Treatment groups

The animals were divided into following 10 groups of six rats each:

Group 1: This group received no injection and no surgery, and served as intact group.

Group 2: In this group, the sciatic nerve was exposed but not crushed and served as sham surgery group.

Group 3: In this group intraperitoneal injection of paraffin was done for 10 consecutive days after surgically-induced crush injury in sciatic nerve and served as crush plus paraffin group.

Group 4-6: In these groups intraperitoneal injections of safranal at doses of 0.05, 0.2 and 0.8 mg/kg were performed after induction of a crush injury in sciatic nerve and served as safranal groups.

Group 7: In this group subcutaneous injection of rice bran oil was done for 10 consecutive days after surgically-induced crush injury in sciatic nerve and served as crush plus rice bran oil group.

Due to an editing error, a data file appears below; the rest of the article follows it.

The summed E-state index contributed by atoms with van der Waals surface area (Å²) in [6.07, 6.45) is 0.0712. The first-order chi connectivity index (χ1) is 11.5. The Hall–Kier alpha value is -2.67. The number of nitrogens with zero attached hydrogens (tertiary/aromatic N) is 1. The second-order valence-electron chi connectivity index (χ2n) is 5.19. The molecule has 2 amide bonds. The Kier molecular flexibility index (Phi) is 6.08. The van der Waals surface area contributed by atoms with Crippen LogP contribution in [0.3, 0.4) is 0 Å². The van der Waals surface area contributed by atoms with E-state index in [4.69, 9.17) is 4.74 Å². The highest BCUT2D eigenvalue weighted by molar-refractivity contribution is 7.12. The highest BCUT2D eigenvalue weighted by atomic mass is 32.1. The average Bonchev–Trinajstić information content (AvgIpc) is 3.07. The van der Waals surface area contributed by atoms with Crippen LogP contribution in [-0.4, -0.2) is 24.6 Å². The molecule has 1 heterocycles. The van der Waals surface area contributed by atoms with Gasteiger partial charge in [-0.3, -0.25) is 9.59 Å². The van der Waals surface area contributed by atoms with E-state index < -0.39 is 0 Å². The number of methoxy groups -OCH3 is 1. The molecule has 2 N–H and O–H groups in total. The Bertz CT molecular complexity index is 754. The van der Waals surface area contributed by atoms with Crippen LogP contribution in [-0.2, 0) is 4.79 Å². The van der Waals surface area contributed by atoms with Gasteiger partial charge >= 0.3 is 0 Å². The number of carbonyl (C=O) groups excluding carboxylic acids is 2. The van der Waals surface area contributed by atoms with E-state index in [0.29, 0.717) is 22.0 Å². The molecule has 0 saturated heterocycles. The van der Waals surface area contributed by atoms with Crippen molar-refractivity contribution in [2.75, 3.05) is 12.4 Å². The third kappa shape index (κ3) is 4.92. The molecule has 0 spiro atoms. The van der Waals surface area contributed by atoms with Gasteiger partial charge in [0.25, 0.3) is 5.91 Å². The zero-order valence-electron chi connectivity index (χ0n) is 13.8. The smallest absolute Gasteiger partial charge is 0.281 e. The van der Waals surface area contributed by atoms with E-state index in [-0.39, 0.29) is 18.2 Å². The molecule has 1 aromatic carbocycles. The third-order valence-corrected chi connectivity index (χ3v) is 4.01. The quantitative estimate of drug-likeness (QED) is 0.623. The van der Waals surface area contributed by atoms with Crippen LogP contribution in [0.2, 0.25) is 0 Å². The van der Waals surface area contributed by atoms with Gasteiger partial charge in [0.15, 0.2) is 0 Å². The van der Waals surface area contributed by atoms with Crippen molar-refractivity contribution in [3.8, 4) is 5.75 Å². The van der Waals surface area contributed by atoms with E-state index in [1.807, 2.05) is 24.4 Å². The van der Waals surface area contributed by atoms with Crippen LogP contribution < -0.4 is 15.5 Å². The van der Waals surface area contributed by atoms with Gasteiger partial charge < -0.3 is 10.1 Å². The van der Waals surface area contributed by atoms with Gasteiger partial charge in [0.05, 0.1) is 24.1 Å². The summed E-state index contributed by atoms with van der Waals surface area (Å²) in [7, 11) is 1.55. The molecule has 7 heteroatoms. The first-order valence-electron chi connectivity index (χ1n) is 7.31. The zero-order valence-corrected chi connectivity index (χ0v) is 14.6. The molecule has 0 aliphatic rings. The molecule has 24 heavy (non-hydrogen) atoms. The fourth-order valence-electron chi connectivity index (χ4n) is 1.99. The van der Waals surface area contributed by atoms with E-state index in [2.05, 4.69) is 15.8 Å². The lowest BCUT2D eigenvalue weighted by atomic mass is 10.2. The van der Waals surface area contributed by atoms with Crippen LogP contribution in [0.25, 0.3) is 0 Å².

Groups 8: In this group subcutaneous injection of vitamin E at a dose of 100 mg/kg was performed after induction of a crush injury in sciatic nerve and served as vitamin E groups.

Group 9: In this group subcutaneous injection of normal saline was done for 10 consecutive days after surgically-induced crush injury in sciatic nerve and served as crush plus normal saline group. This group was compared with paraffin and rice bran oil groups.

Intraperitoneal injections of safranal and paraffin were performed at a volume of 1 ml/kg. Subcutaneous injection volume for rice bran oil and vitamin E was 0.2 ml/rat. In the present study, the used doses of safranal and vitamin E were designed according to previous studies in which the used doses of safranal and vitamin E were 0.025-1 mg/kg and 30-100 mg/kg, respectively (Morani and Bodhankar, 2010; Vigueras-Villasenor et al., 2011; Boskabady et al., 2012; Amin and Hosseinzadeh, 2012).